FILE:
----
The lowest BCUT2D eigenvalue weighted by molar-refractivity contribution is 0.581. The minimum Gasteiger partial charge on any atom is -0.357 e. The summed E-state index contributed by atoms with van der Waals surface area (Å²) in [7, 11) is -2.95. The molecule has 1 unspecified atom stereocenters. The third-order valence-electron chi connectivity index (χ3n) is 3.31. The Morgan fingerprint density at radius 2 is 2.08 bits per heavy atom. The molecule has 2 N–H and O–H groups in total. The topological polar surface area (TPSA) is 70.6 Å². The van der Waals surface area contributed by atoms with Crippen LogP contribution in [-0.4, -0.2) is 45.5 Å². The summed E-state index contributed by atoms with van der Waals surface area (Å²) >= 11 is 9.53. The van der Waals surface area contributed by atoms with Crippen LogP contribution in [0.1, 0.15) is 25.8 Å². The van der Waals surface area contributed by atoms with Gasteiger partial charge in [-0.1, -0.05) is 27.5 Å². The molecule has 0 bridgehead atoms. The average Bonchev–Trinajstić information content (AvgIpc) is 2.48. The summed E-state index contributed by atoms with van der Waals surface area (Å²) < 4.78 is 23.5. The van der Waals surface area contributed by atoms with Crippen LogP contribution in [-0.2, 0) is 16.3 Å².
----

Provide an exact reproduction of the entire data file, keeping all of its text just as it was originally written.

The lowest BCUT2D eigenvalue weighted by molar-refractivity contribution is 0.581. The minimum Gasteiger partial charge on any atom is -0.357 e. The summed E-state index contributed by atoms with van der Waals surface area (Å²) in [7, 11) is -2.95. The molecule has 1 unspecified atom stereocenters. The third-order valence-electron chi connectivity index (χ3n) is 3.31. The Morgan fingerprint density at radius 2 is 2.08 bits per heavy atom. The molecule has 2 N–H and O–H groups in total. The topological polar surface area (TPSA) is 70.6 Å². The van der Waals surface area contributed by atoms with Crippen LogP contribution in [-0.4, -0.2) is 45.5 Å². The summed E-state index contributed by atoms with van der Waals surface area (Å²) >= 11 is 9.53. The van der Waals surface area contributed by atoms with Crippen LogP contribution in [0.1, 0.15) is 25.8 Å². The van der Waals surface area contributed by atoms with Gasteiger partial charge in [-0.1, -0.05) is 27.5 Å². The molecule has 0 bridgehead atoms. The average Bonchev–Trinajstić information content (AvgIpc) is 2.48. The summed E-state index contributed by atoms with van der Waals surface area (Å²) < 4.78 is 23.5. The van der Waals surface area contributed by atoms with Crippen LogP contribution in [-0.2, 0) is 16.3 Å².